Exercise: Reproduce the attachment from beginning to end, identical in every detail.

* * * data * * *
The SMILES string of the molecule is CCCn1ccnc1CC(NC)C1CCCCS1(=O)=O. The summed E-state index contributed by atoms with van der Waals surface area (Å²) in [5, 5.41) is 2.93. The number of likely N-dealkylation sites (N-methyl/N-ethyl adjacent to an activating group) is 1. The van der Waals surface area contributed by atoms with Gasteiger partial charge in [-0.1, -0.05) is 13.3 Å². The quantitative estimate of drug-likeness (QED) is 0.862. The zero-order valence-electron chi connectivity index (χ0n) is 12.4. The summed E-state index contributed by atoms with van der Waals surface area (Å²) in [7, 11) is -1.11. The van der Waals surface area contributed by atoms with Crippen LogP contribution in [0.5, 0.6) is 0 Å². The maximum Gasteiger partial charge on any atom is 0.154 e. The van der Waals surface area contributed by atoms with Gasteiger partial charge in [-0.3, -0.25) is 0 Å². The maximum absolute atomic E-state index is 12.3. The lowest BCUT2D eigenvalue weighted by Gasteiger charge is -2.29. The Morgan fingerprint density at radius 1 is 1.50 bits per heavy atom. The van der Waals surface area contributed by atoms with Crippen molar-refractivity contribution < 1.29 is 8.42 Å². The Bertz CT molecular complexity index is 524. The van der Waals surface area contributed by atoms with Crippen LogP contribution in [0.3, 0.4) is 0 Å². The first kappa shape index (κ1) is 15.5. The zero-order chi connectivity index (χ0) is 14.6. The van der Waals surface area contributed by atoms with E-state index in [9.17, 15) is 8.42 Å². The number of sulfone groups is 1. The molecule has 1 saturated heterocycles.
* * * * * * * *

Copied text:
The SMILES string of the molecule is CCCn1ccnc1CC(NC)C1CCCCS1(=O)=O. The summed E-state index contributed by atoms with van der Waals surface area (Å²) in [5, 5.41) is 2.93. The number of likely N-dealkylation sites (N-methyl/N-ethyl adjacent to an activating group) is 1. The van der Waals surface area contributed by atoms with Gasteiger partial charge in [-0.1, -0.05) is 13.3 Å². The quantitative estimate of drug-likeness (QED) is 0.862. The zero-order valence-electron chi connectivity index (χ0n) is 12.4. The summed E-state index contributed by atoms with van der Waals surface area (Å²) in [7, 11) is -1.11. The van der Waals surface area contributed by atoms with Crippen LogP contribution in [0.5, 0.6) is 0 Å². The maximum Gasteiger partial charge on any atom is 0.154 e. The van der Waals surface area contributed by atoms with Gasteiger partial charge in [-0.3, -0.25) is 0 Å². The maximum absolute atomic E-state index is 12.3. The lowest BCUT2D eigenvalue weighted by Gasteiger charge is -2.29. The Morgan fingerprint density at radius 1 is 1.50 bits per heavy atom. The van der Waals surface area contributed by atoms with Crippen molar-refractivity contribution < 1.29 is 8.42 Å². The Bertz CT molecular complexity index is 524. The van der Waals surface area contributed by atoms with Crippen LogP contribution in [0.3, 0.4) is 0 Å². The first kappa shape index (κ1) is 15.5. The zero-order chi connectivity index (χ0) is 14.6. The van der Waals surface area contributed by atoms with E-state index in [9.17, 15) is 8.42 Å². The number of sulfone groups is 1. The molecule has 1 saturated heterocycles.